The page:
Gil de Ferran is in good humor, discussing what lies ahead for the IZOD IndyCar Series as it transitions from same-old into next-day. In 2012, the entire box gets shaken, turned upside down, dumped on the floor and everyone starts fresh. New engines, new chassis/aero kit combinations, new suppliers – a fresh, blank canvas and gallons of bright paint.
As a team co-owner, De Ferran has to turn into practicality what he helped orchestrate as part of the seven-man ICONIC panel that arranged the new plan. And he, like all team owners, has the framework of just 15 months. But this much he's confident of so far: The response has been encouraging. Two obvious examples have been the return of Chevrolet and Lotus.
“Nobody is more in love with 1,000-horsepower cars and a free-for-all than me, but this was a matter of what was feasible and what wasn't feasible,” de Ferran says, describing the choice between the extremes of a wide-open plan and a clamped-down plan. “The group came up with creative solutions to extremely difficult problems. It's not all done; there are problems still to deal with. But when we looked at the bigger picture, we had to decide what we wanted from this. What did we want IndyCar to represent in the motorsports picture and in society as a whole?
“At that point, you're dealing with questions of strategy, the positioning of IndyCar and the long-term future of this form of racing in the global motorsports world. It was very difficult, but I do believe that what we came up with – at least for now – seems to have solved a lot of these puzzles.”
So let's take a look at IndyCar's impending overhaul. What challenges does it present to different aspects of the series? What does it mean to the engineering side, the business side, the driving side and the officiating side?
One major alliance – Team Penske with Chevrolet engines – already is on the record, recreating the duo that conquered Indy beginning in 1988 with Rick Mears (LEFT), but most teams and manufacturers are still forming alliances. The key to this – aside from an exchange of money, of course – is finding the right people to represent the product and the right product to represent the people. That, on paper, puts a premium back on drivers.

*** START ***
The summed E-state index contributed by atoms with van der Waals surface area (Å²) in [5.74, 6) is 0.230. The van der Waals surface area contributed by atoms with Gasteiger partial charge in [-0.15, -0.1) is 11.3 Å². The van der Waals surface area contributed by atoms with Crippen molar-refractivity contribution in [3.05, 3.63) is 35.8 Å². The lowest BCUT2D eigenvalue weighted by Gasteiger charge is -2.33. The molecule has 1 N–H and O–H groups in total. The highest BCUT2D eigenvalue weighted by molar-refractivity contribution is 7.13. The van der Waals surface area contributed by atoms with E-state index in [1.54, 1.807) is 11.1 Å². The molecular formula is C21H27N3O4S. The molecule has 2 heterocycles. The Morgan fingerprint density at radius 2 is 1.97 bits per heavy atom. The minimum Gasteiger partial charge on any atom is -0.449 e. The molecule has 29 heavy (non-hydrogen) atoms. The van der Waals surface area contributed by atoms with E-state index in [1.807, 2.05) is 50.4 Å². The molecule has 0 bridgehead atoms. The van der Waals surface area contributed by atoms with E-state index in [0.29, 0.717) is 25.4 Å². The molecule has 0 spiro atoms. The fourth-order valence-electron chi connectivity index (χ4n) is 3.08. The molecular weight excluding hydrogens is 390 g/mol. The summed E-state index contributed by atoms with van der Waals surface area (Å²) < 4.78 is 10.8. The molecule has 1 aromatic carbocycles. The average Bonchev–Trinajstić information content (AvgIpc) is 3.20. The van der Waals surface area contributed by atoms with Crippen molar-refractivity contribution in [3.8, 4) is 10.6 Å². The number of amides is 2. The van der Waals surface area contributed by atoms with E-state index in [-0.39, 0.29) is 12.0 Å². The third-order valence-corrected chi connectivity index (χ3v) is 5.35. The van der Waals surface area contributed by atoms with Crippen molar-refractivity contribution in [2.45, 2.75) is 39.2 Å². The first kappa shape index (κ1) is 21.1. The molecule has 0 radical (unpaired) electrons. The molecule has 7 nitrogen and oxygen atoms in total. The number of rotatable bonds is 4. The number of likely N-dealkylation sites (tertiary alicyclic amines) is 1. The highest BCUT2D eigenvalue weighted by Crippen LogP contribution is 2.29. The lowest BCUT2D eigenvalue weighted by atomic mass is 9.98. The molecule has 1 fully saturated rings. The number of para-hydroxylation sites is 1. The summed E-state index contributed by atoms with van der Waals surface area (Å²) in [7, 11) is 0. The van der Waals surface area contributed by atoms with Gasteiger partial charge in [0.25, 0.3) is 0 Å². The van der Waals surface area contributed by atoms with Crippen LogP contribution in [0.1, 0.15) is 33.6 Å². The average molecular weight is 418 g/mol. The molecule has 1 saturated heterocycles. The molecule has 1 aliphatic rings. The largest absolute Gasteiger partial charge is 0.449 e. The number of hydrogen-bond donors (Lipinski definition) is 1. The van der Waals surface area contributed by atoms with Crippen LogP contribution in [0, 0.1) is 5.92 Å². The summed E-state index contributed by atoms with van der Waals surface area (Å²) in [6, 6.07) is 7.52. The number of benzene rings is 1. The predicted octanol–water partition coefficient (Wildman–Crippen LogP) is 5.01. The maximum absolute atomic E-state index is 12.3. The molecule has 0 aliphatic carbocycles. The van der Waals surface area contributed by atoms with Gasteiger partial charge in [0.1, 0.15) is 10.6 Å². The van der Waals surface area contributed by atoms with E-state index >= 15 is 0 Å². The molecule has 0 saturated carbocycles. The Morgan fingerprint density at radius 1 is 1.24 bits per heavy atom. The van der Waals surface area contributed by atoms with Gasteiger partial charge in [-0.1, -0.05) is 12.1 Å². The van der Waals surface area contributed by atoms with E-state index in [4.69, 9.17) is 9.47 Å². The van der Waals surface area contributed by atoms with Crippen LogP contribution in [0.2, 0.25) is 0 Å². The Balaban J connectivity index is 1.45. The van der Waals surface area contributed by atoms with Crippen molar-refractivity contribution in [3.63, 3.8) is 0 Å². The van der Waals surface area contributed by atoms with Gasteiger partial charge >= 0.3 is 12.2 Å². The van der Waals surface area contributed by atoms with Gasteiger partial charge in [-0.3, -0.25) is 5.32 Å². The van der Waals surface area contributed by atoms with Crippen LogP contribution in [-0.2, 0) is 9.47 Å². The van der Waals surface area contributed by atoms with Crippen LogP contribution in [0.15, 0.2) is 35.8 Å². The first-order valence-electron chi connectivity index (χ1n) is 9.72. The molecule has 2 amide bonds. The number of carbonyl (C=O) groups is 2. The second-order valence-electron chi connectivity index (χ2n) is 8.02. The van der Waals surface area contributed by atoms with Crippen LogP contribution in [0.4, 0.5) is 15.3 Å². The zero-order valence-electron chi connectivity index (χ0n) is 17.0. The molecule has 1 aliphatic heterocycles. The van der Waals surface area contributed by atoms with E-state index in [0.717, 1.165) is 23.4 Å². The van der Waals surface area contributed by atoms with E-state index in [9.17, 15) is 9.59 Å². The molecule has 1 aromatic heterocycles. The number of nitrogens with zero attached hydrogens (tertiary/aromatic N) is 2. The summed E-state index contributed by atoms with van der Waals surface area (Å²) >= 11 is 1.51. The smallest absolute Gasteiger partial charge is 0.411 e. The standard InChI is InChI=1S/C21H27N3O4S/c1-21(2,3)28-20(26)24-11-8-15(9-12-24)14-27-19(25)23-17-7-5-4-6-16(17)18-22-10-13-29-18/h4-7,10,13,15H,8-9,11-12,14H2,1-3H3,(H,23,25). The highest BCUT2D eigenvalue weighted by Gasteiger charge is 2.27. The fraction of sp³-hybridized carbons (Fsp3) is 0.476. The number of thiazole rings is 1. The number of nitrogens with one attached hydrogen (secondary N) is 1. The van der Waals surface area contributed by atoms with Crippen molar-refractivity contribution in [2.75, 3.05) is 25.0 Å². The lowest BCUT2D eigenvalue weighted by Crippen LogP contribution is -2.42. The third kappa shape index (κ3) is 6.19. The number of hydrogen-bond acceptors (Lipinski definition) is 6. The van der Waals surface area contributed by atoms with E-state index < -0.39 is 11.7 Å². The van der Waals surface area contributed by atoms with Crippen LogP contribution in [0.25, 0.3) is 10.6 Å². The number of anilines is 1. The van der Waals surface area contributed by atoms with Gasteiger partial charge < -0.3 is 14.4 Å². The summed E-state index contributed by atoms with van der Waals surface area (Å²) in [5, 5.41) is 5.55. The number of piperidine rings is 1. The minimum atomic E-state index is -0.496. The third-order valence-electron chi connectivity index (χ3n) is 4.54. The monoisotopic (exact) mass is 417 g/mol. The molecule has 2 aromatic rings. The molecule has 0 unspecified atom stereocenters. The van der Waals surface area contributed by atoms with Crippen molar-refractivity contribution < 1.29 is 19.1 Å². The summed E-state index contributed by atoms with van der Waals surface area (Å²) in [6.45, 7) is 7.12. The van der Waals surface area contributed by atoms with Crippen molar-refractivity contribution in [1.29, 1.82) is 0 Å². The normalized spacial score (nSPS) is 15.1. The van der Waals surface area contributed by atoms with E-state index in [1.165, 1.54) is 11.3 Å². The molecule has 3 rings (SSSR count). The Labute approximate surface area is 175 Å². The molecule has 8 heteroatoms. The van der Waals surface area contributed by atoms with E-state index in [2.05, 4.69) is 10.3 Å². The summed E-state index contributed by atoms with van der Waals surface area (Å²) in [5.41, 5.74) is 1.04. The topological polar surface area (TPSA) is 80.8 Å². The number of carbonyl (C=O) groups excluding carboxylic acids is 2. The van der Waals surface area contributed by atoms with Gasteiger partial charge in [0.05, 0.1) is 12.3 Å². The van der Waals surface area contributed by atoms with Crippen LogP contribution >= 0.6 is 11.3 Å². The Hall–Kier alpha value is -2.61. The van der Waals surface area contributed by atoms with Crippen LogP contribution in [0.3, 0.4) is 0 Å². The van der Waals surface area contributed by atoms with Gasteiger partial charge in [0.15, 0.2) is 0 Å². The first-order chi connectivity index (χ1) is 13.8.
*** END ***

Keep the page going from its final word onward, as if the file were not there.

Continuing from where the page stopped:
“In any competitive series, the drivers' abilities and talents when there are manufacturers involved, the demand for the driver certainly goes up,” explains Tim Cindric, president of Team Penske. “Those drivers have to represent that manufacturer on and off the track and they will have less to choose from than they do now. At the moment, Honda can utilize any of their 25 drivers as their spokesperson. When that's cut by 66 percent, it becomes a lot more important that you have the right ones.”
For drivers currently struggling to find funding for rides, that's good news. Likewise, it's good news for the series' smaller operators. It's likely that the big three – Penske, Chip Ganassi Racing and Andretti Autosport – will side with different manufacturers, thus magnifying the differences at the top. But the real fight will be among the smaller operators to choose the most effective supplier for their needs. In other words, the oft-criticized dominance of Penske and Chip Ganassi might be on the wane, and the futures of HVM Racing and A.J. Foyt Racing might be on the rise.
“More competition, manufacturers and more sponsors in the series benefits everyone, including us,” says Cindric. “Winning races or championships in a series that isn't healthy isn't nearly as rewarding as having success – even if it's less than now – in a series that's on the rise. We'd trade that any day.”